College of Agriculture

Grace Christianson

Star Student in Crops, Horticulture, and Land Resource Management

Since senior Grace Christianson began her studies at CSU, Chico as an agriculture business major, she has continually received praise from faculty and staff for her work-ethic, dedication, and keen eye for detail. However, it was her newfound interest and added major in crop science that ultimately earned her the title of 2019-2020 Star Student in Crops, Horticulture, and Land Resource Management.

Upon graduation in spring 2020, Christianson will yield two degrees in agriculture, but she wasn’t always sold on its prospect as a future career field. With a father in construction and a mother in education, Christianson’s only tie to agriculture was through her community and friends in the FFA. As her interest in law progressed, the star student put her focus into law-based camps during the summer, including one at Yale. After taking her first agriculture class at Butte College, however, she made the leap to pursue her degree in agriculture business.

“I wasn’t involved in ag at all in high school until I did College Connections at Butte College my senior year,” Christianson said. “I was interested in law and took a plant science class as an elective and it really sparked a new interest in water.”

Taking Advanced Placement classes and general education courses during her senior year, Christianson entered the College of Agriculture as a sophomore level in units and came in with a part-time job at the University Farm.

“I started working at the farm my first week of freshman year,” she said. “It was a great experience to work in the office and make connections, but after two years I had the opportunity to switch over to work in the crops and orchards, and that’s where I really learned a lot.”

After her years working in the farm office, Christianson spent the past two years getting out of her comfort zone in the crops and orchards unit. This required her to assist in production, harvest, management, and learn to operate heavy machinery. Christianson said that working with Farm Supervisor Jeff Boles, is where she learned the most and ultimately pushed her to add her second degree.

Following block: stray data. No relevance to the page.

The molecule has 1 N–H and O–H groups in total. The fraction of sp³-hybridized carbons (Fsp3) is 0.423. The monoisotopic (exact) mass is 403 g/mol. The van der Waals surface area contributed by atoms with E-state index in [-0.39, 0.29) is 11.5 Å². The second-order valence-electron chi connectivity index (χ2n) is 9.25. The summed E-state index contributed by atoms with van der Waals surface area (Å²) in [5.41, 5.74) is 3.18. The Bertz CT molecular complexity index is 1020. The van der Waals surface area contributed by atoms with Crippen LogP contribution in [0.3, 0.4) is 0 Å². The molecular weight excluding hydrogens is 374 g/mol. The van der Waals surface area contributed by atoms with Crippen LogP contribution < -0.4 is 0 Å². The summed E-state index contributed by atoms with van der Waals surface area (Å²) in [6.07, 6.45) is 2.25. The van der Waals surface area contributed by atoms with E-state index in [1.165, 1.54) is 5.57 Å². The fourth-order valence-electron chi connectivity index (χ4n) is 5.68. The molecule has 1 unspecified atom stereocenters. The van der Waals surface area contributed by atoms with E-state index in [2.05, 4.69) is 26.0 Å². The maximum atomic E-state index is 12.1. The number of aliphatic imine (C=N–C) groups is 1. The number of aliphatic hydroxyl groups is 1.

“Working in crops and orchards, I learned something new every day and is what really exposed me to agriculture and gave me hands-on experience,” she said. “Coming in with so many units done, it also allowed me the flexibility to add my second major and still graduate in four years.”

In addition to learning from Boles in the field, Christianson said he has been a mentor willing to advise her in potential careers. In her classes, professors Garrett Liles and Rich Rosecrance have played a similar role.

“All of the faculty in the College of Ag and the staff at the farm really care about students and want us to succeed and help find opportunities to get involved. If it weren’t for their influence, I wouldn’t be where I am,” Christianson said.

On the senior, Liles said, “I do not see her as an ag business or crops major, but as a prime example of the College of Ag tradition of cultivating high quality young professionals for the AG work force that will become leaders and innovators in the field. I am confident she will continue to grow with experience and make any employer happy she works for them.”

Rosecrance agreed.

“Grace is a very conscientious and serious student with maturity beyond her years. She is very hard working, not flashy, but a strong inner reserve and confidence in her demeanor,” he said.

Another key experience that exposed the senior to agriculture was the California Agriculture Seminar Class (AGRI 301), where students listened to guest speakers from the industry each week, researched top commodities, and took  a week-long field trip to visit producers and farms in California.

In addition to her job and classes, Christianson’s involvement in the Alpha Zeta Honors Fraternity allowed her to travel to leadership conferences across the country and meet new friends.

With her continued experiences in agriculture through agricultural business and crop science, Christianson sees herself ultimately working in agronomy or ag services in order to utilize both of her degrees.

“I’d love to find a perfect medium with production or management but have the opportunity to be hands-on in the field,” she said.

With COVID-19, Christianson’s next steps upon graduation are a bit blurry, however she is intent on finding her place and contributing to the industry she has grown to love.